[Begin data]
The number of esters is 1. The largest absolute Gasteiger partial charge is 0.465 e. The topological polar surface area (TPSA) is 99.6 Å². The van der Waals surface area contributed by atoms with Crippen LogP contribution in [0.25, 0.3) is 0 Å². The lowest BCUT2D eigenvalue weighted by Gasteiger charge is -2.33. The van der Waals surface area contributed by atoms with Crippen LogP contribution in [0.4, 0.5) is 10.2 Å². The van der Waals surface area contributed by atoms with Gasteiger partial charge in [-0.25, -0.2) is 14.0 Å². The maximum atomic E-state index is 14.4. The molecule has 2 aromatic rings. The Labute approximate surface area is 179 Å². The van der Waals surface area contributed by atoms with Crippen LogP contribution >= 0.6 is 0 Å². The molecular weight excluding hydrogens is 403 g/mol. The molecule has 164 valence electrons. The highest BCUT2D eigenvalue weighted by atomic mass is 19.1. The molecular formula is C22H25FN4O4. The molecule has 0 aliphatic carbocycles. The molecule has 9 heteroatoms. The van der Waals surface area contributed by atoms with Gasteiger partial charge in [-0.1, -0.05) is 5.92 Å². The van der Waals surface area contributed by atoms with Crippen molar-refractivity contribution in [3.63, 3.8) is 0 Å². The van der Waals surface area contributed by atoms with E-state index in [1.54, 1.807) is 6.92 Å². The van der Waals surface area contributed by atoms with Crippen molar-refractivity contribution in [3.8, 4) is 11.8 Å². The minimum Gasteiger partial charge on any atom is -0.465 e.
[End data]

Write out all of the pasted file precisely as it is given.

The number of esters is 1. The largest absolute Gasteiger partial charge is 0.465 e. The topological polar surface area (TPSA) is 99.6 Å². The van der Waals surface area contributed by atoms with Crippen LogP contribution in [0.25, 0.3) is 0 Å². The lowest BCUT2D eigenvalue weighted by Gasteiger charge is -2.33. The van der Waals surface area contributed by atoms with Crippen LogP contribution in [0.4, 0.5) is 10.2 Å². The van der Waals surface area contributed by atoms with Gasteiger partial charge in [-0.25, -0.2) is 14.0 Å². The maximum atomic E-state index is 14.4. The molecule has 2 aromatic rings. The Labute approximate surface area is 179 Å². The van der Waals surface area contributed by atoms with Crippen LogP contribution >= 0.6 is 0 Å². The molecular weight excluding hydrogens is 403 g/mol. The molecule has 164 valence electrons. The highest BCUT2D eigenvalue weighted by atomic mass is 19.1. The molecular formula is C22H25FN4O4. The molecule has 0 aliphatic carbocycles. The molecule has 9 heteroatoms. The van der Waals surface area contributed by atoms with Gasteiger partial charge in [-0.1, -0.05) is 5.92 Å². The van der Waals surface area contributed by atoms with Crippen molar-refractivity contribution in [3.63, 3.8) is 0 Å². The van der Waals surface area contributed by atoms with E-state index in [1.54, 1.807) is 6.92 Å². The van der Waals surface area contributed by atoms with Crippen molar-refractivity contribution in [3.8, 4) is 11.8 Å². The minimum Gasteiger partial charge on any atom is -0.465 e.